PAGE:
Here is a LONG overdue status update for the observatory.
You may have noticed that the RRRT has been running on Skynet. We were testing out the system before posting any official status update to ensure everything was working properly. Unfortunately time got away from us, as we intended to post an update a while ago.
We are happy to announce we are back up and running. There were a number of changes that have occurred during this extended downtime:
- There is a new Telescope Control System (TCS) running the telescope.
- We have gone back to the SBIG STX-16803 camera due to issues with the Apogee U42 camera.
- To cut down on scattered moon light, the inside of the primary mirror baffle tube was re-painted and a telescope shroud has been installed.
New Telescope Control System
Back in October of 2019 the Telescope Control System (TCS) that had been running the telescope for approximately ten years ended up failing. This original TCS was a Software Bisque MKS4000 unit, which was unfortunately no longer in production. The newer MKS5000 model was purchased, and significant time was spent trying to get this TCS to run the telescope. Despite significant effort, and many discussions and assistance from the manufacturer, we were never able to reach a point where the controller would run the telescope. Ultimately we had to send this unit back and search for another solution.
We selected the Force One Brushless Controller from Sidereal Technology. Making the change to this TCS required re-wiring, a new power supply, and a new electronics enclosure to house everything.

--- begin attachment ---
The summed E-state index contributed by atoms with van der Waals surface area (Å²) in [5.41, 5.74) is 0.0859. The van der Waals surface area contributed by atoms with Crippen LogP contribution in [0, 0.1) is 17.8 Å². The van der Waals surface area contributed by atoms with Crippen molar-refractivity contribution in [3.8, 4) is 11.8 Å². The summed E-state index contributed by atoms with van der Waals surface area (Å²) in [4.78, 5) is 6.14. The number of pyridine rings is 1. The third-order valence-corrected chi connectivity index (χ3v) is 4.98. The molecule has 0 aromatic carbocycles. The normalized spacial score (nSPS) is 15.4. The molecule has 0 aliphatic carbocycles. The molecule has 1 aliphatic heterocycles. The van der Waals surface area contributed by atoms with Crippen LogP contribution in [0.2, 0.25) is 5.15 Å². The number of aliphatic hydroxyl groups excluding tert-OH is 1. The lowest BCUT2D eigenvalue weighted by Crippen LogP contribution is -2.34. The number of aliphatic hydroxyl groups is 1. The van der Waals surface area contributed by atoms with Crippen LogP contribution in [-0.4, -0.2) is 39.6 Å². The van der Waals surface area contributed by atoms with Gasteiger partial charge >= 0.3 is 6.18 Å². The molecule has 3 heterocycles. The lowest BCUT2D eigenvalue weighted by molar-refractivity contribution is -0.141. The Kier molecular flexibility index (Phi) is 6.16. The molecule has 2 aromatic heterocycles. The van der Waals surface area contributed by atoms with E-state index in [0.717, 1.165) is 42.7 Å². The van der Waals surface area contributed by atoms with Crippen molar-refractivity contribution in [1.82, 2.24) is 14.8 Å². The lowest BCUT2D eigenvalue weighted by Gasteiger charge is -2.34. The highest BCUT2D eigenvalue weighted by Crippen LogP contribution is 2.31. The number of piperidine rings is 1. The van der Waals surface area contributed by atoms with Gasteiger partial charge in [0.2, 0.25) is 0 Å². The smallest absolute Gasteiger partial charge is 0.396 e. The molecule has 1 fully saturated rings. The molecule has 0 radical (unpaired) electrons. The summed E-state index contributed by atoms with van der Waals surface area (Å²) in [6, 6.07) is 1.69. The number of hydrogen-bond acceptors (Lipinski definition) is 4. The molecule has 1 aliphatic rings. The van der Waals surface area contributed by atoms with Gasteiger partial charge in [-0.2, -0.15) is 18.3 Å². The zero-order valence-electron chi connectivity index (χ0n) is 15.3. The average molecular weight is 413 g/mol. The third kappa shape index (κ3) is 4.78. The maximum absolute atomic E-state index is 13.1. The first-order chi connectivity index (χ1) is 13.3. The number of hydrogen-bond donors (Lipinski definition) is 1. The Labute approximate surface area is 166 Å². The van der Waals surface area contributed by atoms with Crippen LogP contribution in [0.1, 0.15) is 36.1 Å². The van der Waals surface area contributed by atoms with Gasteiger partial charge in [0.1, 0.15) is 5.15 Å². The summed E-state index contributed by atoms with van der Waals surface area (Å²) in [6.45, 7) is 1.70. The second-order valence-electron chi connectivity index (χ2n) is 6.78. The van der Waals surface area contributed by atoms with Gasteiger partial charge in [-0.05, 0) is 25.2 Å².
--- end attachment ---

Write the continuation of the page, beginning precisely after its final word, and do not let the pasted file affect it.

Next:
|Force One Brushless Controller from Sidereal Technology. Image from https://www.siderealtechnology.com/store.html|
We have been extremely pleased with this new controller and the associated control software. The software, SiTech.exe, is ASCOM
compliant, allowing us to control everything on the telescope from the
SiTech program directly. Sidereal Technology was amazingly fast at
responding to our questions, and we were able to speak directly with the
owner of the company for assistance when installing the controller.
Hands down one of the best customer service experiences you could ask
for. In fact we were so pleased that we have decided to eventually
upgrade the control systems for the other telescopes at Fan Mountain
Observatory to Force One controllers.
The Force One controller
has some additional features that the old TCS did not have. It has the
ability to incorporate axis encoders in addition to the motor encoders
we are currently using. Axis encoders were not originally part of the
telescope, however we hope to add these in the future. In addition,
limit switches can also be incorporated, and we hope to include these in
the future as well.
New (old) Camera
The plan was to move forward with the Apogee U42 camera that was originally purchased for use on the telescope by Norfolk State University. However chamber issues that could not be fixed by the manufacturer caused us to abandon this plan. We currently have the SBIG STX-16803 camera installed, and plan to continue using this for the foreseeable future. The detector chip in the STX-16803 is physically larger than the detector chip in the U42 camera. Because the new tailpiece was designed for the smaller U42 camera there is now significant vignetting. We are aware of this, and we are in the process of designing a new tailpiece to correct this, however we plan to continue with the current configuration until at least the end of the semester.
- Sloan u', g', r', i'
- Johnson/Cousins B, V, R
Reducing Scattered Moonlight
Two modifications have been made to the telescope to reduce scattered moonlight. The first of these was to paint the inside of the primary mirror baffle tube to cover an exposed section of bare metal. For whatever reason this section was not painted originally.
The second modification was to install a shroud around the telescope tube, as seen below. These two modifications should help in reducing scattered moonlight.
|Telescope with shroud|